Review by M
Shortlisted for The Man Booker Prize 2014; winner of the 2014 PEN/Faulkner Award for Fiction
Some novels resonate closely with me for various reasons, and this novel is one of them. As a whole, it engulfed me. Despite some annoying elements, I loved it and won’t be surprised if it stays for a very long time on my ‘list of ‘favourite’ novels.
We Are All Completely Beside Ourselves is a novel about family relationships (and their difficulties), but it specifically explores questions about our humanity, our being, and ethical choices. The way it does this is directly via the plot (which I think is unusual and refreshing) but I’m not saying much more on this because of spoilers.
Told in the first person by Pearl, she starts her story in the middle when she is making her way through university. She speaks directly to her readership as she takes them back and forth as she finds the courage to tell the beginning and some of the end of what happened to the brother and sister who left her family when she was just a young girl.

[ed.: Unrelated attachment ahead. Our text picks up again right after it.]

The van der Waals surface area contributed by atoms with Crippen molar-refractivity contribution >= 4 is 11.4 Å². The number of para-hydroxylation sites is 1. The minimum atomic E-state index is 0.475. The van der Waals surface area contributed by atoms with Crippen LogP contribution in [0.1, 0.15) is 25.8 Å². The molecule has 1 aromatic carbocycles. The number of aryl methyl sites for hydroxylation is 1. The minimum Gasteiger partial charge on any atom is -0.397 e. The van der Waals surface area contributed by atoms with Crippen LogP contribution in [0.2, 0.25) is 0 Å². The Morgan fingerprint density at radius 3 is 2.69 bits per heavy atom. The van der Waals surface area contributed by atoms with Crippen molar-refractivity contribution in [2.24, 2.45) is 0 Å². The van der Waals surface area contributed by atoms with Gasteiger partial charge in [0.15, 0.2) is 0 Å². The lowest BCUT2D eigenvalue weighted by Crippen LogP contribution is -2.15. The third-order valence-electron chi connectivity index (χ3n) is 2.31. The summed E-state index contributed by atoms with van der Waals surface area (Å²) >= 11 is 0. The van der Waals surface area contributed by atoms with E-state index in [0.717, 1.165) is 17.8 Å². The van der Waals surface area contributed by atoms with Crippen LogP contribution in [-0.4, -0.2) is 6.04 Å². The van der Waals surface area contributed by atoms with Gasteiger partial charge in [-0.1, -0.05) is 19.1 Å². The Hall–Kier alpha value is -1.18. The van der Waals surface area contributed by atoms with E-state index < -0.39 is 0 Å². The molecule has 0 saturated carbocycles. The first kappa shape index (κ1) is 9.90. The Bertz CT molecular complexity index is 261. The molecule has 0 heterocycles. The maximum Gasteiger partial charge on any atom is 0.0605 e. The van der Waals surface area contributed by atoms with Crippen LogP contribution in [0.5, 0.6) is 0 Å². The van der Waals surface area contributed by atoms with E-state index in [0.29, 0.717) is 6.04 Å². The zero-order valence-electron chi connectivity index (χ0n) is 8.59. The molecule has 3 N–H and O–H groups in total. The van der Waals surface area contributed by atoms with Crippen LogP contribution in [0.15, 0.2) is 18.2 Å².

Fowler likes to keep her reader guessing but thankfully it is not too long before she introduces the big twist which puts the plot onto a level that goes beyond the everyday of ‘ordinary’ family lives. I’d suggest steering clear of reviews on this novel if you want to savour the impact of the twist when you read the novel. It really put me completely beside myself.
This is a wrenching and thoughtful read, delivered mostly with a light tone that works surprising well (given the subject matter). The annoying elements, for me, were: the character of Harlow (I could have done without her though I see how she makes Pearl think about her own ‘essential’ being); a bit too much tension; and I’d have preferred some of Pearl’s research to have been included as an appendix.
I suspect fans of Margaret Atwood (especially perhaps Cat’s Eye), Ann Patchett and Maggie O’Farrell will thoroughly enjoy this novel. Highly, highly recommended and definitely one to be discussed - but not online for fear of spoilers.
Publication details: 2014, Serpent’s Tale, London, paperback
This edition: gift from Little M